Solutionary Q4 2012 Report: 70% of Exploit Kits Originated in Russia

The security firm has released its Q4 Threat Report

Security solutions provider Solutionary has released its Q4 Threat Report, which examines the threat landscape in the last quarter of 2012.

According to the company, many of the vulnerabilities (58%) targeted by popular exploit kits were more than two years old, which once again demonstrates that most users and organizations continue to neglect the importance of patches and security updates.

Interestingly, 70% of the exploit kits used in the fourth quarter of 2012 were actually released or developed in Russia.

Exploit kits such as Cool and Sweet Orange became more popular among cybercriminals at the end of 2012 but, according to Solutionary, BlackHole is still the most often used exploit kit.

“Exploit kits largely focus on targeting end-user applications. As a result, it is vital that organizations pay close attention to patch management and endpoint security controls in order to significantly decrease the likelihood of compromise,” said Rob Kraus, SERT director of research.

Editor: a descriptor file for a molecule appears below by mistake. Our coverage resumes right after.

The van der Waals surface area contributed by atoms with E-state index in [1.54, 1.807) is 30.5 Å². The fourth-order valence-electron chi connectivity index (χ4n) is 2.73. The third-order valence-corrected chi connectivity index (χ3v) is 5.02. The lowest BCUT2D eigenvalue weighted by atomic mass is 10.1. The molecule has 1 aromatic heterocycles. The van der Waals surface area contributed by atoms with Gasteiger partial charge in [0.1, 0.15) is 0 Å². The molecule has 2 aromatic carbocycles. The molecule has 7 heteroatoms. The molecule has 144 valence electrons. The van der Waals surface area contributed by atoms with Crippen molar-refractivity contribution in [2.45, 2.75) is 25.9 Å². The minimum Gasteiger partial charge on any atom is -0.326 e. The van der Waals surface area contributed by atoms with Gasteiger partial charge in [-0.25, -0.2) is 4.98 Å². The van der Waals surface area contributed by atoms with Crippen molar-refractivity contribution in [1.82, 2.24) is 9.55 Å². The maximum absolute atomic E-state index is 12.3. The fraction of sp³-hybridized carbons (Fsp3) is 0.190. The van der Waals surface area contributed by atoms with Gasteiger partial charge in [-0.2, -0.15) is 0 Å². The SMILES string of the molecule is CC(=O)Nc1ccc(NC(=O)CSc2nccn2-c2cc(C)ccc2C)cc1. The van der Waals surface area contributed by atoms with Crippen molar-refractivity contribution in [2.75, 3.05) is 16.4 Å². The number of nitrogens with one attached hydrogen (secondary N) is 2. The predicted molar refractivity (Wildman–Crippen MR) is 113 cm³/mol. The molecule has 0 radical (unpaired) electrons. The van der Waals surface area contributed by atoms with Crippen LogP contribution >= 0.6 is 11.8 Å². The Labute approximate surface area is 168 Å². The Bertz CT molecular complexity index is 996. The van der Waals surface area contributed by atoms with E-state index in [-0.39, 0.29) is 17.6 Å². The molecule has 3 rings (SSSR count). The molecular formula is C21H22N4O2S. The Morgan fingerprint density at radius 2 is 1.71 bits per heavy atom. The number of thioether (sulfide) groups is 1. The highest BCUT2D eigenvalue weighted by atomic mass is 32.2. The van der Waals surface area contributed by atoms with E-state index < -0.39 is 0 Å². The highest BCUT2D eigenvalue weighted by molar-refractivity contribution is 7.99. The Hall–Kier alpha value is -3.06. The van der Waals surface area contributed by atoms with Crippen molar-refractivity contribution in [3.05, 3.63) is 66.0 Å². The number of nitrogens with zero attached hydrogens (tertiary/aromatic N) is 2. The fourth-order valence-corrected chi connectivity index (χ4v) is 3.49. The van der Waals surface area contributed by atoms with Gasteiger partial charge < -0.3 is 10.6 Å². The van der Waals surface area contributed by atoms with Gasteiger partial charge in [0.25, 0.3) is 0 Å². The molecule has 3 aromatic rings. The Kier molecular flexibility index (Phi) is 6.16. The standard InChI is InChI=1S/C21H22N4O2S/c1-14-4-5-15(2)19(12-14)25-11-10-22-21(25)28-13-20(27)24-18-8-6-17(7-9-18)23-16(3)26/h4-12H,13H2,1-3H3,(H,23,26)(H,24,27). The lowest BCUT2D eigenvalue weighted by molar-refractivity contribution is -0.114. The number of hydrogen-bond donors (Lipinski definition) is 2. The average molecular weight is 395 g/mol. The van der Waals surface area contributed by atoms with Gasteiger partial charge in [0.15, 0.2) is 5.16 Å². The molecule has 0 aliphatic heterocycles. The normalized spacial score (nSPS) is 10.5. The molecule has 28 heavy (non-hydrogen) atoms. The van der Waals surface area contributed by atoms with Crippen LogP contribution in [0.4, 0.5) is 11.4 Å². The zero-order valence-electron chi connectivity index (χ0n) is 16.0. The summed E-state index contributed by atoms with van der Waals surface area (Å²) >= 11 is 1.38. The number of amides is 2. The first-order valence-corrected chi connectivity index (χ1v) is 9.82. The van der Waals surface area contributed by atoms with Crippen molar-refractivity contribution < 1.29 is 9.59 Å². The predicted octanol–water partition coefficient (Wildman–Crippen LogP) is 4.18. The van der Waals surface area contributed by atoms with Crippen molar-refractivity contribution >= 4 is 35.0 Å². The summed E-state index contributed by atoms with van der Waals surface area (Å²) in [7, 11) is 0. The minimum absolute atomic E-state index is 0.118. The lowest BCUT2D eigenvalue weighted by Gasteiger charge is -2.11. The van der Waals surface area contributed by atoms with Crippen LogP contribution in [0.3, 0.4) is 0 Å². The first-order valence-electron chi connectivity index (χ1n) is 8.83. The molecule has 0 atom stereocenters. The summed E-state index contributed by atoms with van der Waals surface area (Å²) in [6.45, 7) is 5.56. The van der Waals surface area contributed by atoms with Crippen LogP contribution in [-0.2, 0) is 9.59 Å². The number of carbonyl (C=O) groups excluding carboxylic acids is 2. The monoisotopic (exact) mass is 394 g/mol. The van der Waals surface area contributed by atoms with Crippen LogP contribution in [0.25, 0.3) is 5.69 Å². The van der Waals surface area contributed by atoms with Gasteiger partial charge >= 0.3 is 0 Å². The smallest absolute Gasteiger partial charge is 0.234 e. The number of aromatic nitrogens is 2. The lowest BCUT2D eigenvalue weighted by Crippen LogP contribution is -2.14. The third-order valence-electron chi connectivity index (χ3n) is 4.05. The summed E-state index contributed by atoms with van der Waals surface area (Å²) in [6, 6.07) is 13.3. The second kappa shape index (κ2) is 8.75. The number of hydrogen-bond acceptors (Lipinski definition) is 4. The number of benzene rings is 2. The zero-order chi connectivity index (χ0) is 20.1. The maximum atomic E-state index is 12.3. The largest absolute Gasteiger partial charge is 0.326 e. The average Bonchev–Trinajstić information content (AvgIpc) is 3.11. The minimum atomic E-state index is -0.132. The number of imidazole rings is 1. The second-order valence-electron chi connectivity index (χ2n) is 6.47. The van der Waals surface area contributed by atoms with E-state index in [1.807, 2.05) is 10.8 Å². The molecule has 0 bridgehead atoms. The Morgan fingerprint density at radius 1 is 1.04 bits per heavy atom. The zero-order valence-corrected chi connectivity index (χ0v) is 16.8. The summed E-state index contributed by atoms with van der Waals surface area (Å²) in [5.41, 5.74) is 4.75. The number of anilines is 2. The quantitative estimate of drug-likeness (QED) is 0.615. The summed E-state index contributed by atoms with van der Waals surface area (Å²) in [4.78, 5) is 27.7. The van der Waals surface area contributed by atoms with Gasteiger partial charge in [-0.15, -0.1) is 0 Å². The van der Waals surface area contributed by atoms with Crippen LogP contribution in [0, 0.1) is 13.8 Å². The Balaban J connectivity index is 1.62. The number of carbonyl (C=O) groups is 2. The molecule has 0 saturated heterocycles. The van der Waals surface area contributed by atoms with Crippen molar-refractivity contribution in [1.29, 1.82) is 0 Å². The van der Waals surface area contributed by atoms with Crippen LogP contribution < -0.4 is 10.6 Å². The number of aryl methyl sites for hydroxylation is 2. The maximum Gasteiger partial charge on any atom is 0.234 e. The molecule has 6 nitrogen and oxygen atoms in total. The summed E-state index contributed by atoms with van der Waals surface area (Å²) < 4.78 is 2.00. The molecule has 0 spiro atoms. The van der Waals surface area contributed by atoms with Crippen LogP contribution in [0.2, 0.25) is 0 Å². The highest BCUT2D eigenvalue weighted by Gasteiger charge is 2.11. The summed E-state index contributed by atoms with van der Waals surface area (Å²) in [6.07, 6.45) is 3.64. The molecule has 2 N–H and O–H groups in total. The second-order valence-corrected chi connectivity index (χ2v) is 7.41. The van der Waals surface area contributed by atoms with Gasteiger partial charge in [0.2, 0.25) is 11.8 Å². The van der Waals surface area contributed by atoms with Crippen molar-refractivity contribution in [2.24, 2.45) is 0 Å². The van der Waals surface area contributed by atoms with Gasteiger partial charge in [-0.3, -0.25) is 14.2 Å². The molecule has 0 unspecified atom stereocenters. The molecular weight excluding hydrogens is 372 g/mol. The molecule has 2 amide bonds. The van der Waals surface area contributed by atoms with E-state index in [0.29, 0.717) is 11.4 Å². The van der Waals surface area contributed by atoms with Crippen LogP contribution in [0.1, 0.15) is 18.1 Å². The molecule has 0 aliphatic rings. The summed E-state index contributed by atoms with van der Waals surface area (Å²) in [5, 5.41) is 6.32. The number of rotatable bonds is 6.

While web application and malware security incidences recorded a slight increase, on the positive side, the volume of distributed denial-of-service (DDOS) attack-related activity decreased.

“The fact that cyber criminals are able to penetrate network defenses by targeting aging vulnerabilities and using old techniques demonstrates that many organizations are still playing catch-up when it comes to cyber security,” Kraus explained.

“Tight budgets, inability to convince stakeholders at all levels that security should be a priority, and a shortage of research resources could be among the reasons why many security and risk teams are continuing to operate in reactive mode,” he added.

“By partnering with us, our customers are able to cost-effectively leverage our research and security expertise to drive security into the corporate priority stack, significantly strengthen their cyber defenses, and stay a step ahead of existing and emerging threats.”

The complete 2012 Q4 Threat Report is available here.

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